Parotid carcinomas commonly present with facial palsy, particularly adenoid cystic and mucoepidermoid carcinomas, as these have a predilection for proliferating around the facial nerve. These malignancies are however, more commonly detected clinically due to rapid growth patterns and are more easily detectable on high-resolution MRI or CT scans.
Malignant melanoma of the parotid gland on the other hand is a rare entity1. When it develops, many clinicians presume it to be of metastatic origin. It must be noted that parotid melanomas can be of primary origin3. Woodward’s criteria4 for the diagnosis of primary parotid melanoma are as follows: (a) the tumor epicenter has to be within the parotid gland; (b) no malignant lymph nodes within the mass; (c) no evidence of malignant melanoma elsewhere; and (d) no evidence of progression of malignant melanoma or pigmented lesions.
Occult parotid malignancies5, particularly those arising from the deep lobe of the parotid gland have been shown to be difficult to detect, both clinically and with contrast-enhanced MRI scans, but based on clinical experience, there are tell-tale signs that help to differentiate them. Broderick5 found a 9% incidence of occult parotid malignancy in a cohort of 54 parotid malignancies. A consistent clinical pattern observed was a triad of facial palsy, paraesthesia in the ophthalmic and maxillary divisions of the trigeminal nerve, and ear pain. However, this pattern may not be observable in all occult parotid malignancies6. Regardless of this, the investigative mainstay remains the same—surgical exploration followed by intraoperative biopsies.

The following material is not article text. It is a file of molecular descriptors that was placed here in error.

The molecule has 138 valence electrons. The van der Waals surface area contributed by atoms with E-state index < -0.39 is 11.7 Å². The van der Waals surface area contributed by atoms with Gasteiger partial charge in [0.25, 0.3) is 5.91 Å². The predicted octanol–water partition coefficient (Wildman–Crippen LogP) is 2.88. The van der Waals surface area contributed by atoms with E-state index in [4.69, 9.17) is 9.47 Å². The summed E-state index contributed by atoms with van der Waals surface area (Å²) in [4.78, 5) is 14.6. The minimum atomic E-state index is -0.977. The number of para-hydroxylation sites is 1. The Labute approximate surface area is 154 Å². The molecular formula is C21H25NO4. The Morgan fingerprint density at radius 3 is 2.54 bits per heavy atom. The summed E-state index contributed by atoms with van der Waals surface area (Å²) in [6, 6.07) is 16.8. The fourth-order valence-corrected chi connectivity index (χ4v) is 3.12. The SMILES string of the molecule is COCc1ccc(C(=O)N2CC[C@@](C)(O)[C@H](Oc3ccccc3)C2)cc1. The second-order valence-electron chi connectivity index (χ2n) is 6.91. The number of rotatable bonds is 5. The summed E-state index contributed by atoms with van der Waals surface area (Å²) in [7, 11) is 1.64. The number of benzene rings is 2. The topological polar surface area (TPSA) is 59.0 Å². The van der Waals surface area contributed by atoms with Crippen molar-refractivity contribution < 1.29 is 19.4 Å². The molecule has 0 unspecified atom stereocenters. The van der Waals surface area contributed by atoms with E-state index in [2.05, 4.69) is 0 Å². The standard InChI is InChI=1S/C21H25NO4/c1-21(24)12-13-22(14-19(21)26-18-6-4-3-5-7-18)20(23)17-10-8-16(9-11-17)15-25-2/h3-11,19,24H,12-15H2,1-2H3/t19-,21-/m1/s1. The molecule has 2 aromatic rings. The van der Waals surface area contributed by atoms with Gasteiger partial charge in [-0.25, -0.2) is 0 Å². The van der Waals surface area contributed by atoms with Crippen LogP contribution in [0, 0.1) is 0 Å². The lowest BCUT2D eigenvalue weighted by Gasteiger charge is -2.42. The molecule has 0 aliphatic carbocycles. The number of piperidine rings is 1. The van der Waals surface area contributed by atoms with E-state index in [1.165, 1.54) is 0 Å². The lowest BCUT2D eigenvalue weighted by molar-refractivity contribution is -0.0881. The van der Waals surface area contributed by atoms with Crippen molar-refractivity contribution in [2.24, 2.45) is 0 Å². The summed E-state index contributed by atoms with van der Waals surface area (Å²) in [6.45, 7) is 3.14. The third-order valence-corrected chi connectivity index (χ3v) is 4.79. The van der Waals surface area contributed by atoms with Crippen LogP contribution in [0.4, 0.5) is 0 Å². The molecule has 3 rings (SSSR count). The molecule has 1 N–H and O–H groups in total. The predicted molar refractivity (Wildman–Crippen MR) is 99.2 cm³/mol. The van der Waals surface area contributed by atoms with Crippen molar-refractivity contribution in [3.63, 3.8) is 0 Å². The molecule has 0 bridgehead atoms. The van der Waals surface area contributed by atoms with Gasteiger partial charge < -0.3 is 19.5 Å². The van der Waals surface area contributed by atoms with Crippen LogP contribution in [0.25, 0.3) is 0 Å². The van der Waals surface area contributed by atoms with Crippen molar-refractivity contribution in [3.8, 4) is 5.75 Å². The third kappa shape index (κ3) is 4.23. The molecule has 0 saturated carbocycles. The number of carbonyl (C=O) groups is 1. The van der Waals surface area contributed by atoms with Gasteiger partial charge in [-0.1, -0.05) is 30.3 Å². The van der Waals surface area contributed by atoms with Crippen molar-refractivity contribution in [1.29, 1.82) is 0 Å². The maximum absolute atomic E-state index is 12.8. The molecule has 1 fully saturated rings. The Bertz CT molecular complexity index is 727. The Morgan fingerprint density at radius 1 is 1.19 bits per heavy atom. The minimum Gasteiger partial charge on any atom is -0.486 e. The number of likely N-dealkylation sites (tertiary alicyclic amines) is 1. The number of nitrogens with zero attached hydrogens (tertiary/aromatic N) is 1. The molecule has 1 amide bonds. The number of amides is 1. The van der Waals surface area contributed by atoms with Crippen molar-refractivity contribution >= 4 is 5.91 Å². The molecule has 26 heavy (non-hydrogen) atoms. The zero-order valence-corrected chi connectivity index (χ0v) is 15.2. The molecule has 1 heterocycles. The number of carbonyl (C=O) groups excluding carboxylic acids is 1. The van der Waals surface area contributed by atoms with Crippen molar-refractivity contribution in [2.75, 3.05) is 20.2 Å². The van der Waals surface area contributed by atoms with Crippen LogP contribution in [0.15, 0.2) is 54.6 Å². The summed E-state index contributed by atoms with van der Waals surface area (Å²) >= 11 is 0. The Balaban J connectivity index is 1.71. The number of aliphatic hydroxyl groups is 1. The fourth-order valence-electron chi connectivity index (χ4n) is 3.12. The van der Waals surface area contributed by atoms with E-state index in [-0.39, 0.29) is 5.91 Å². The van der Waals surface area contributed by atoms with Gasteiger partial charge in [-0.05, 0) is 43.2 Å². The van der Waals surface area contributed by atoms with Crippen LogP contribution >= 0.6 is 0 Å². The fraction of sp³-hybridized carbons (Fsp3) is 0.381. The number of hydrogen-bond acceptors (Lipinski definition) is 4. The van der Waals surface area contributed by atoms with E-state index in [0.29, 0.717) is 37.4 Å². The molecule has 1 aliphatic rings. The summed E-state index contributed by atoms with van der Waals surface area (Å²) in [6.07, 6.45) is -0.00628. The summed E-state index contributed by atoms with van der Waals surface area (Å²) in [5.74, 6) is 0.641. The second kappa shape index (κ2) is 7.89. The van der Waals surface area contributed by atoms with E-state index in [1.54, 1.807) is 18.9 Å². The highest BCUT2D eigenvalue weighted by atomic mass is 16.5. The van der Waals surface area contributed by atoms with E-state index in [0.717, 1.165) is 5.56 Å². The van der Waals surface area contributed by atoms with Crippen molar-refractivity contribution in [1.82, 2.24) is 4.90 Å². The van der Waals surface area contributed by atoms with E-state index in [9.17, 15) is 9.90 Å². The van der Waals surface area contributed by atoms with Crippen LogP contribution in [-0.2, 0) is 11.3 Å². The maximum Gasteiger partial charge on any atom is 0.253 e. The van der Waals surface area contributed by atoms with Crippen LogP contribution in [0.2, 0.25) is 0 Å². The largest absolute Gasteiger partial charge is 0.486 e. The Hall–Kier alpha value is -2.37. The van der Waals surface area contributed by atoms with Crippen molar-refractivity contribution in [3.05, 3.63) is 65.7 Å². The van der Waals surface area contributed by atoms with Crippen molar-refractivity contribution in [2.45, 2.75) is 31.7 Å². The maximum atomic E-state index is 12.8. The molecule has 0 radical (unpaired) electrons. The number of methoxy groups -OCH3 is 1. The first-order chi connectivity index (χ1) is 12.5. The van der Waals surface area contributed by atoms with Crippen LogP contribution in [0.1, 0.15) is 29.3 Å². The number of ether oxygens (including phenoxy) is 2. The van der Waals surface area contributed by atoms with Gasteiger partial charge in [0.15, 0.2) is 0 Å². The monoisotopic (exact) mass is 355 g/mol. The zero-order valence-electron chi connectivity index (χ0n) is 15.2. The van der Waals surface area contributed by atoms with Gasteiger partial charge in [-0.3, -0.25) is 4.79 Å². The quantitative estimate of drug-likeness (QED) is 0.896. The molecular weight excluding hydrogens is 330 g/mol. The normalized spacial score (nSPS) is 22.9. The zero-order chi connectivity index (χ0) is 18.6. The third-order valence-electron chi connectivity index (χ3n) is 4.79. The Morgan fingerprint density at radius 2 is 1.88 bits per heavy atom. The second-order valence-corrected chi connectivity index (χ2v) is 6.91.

On the basis of this experience, we have now developed a clinical protocol for atypical facial palsy presentations with suspicion of occult parotid malignancies, depicted in Figure 3.
In summary, for cases of atypical facial palsy where there is a suspicion of occult parotid malignancies, we have devised a clinical protocol, whereby the patient is first investigated via an extended MRI scan of the brain, internal acoustic meatus, parotid gland, and face. If these are negative, intraoperative parotid gland biopsies adjacent to the facial nerve are performed. Biopsy-positive cases are then referred to head and neck oncology for further investigation and treatment while biopsy-negative cases can proceed to facial reanimation procedures, provided that baseline serological investigations for facial nerve pathology7 are negative.
Through the wider use of this clinical protocol, we hope to see reduced rates of incidental occult parotid malignancy diagnoses, thereby allowing a shorter timescale between definitive diagnosis and surgical intervention as well as reducing the risk of metastasis to distant sites.
Informed consent was given by the patient for the use of this case for publication.
Sources of funding
All authors equally contributed to this manuscript.
Conflict of interest disclosure
The authors declare that they have no financial conflict of interest with regard to the content of this report.
Research registration unique identifying number (UIN)